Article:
Interest in computer forensics at conferences in the US was noticeably higher at the end of last year than previously, says a New Zealand specialist.
Otago University IT senior lecturer Hank Wolfe, who travelled to the US late last year to give presentations on the subject, says the September 11 attacks and war in Afghanistan have greatly increased interest in and awareness of computer forensics.
"It's not a good thing, but because of what's happened people are now more concerned about it."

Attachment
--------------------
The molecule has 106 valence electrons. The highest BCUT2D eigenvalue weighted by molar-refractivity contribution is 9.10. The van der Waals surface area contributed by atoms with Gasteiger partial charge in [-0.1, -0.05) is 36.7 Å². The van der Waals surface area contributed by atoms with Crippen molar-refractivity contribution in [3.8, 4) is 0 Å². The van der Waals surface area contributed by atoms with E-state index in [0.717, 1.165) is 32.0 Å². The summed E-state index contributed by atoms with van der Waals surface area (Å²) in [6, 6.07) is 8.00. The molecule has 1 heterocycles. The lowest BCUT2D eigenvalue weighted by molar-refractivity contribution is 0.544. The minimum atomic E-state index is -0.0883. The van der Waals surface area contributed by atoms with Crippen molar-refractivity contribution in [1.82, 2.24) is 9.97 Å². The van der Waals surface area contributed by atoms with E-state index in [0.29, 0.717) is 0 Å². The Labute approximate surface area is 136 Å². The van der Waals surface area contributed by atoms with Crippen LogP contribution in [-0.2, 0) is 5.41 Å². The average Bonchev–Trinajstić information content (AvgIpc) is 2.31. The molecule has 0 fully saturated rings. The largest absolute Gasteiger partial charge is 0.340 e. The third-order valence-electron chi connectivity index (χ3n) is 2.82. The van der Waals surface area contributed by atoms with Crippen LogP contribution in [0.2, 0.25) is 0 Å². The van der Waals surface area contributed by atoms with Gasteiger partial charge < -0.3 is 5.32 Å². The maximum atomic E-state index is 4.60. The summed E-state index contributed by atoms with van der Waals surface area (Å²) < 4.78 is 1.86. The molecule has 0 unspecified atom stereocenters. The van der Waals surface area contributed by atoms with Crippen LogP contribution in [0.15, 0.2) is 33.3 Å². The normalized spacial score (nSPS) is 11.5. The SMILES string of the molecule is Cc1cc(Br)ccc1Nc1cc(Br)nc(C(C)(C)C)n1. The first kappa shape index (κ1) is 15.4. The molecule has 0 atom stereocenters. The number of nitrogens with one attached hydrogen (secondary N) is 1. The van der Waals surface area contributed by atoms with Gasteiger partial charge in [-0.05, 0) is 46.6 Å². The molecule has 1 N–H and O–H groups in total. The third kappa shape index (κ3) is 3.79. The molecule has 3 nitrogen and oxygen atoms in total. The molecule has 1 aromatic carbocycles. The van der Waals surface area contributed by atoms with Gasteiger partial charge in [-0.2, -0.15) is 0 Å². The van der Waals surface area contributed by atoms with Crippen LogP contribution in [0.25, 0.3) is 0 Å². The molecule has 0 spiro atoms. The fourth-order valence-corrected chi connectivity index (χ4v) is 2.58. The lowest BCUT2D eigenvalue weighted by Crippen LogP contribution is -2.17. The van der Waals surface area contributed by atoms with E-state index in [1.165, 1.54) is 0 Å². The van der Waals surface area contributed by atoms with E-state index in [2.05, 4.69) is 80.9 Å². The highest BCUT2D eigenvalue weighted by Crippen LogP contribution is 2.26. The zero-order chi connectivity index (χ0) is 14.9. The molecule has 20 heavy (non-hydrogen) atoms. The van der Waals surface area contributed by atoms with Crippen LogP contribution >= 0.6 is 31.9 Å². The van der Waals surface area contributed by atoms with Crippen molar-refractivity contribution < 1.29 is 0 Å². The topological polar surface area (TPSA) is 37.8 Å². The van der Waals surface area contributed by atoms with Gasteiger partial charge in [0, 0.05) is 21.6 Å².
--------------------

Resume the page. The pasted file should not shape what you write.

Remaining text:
Computer forensics involves the location and extraction of data from devices such as computers, handhelds and mobile phones, increasingly to produce evidence for legal procedings.
Wolfe says the attacks on the US were facilitated in part by computers, he says and computer forensics skills will be put to the test in producing evidence from PCs and other devices seized in Afghanistan.
"Someone has to go through those computers and they have to do it in such a way that the machine isn't damaged -- it has to be done properly, so that what comes out is useful evidence."
US-born Wolfe spoke at West Point military academy and at an expo in Detroit.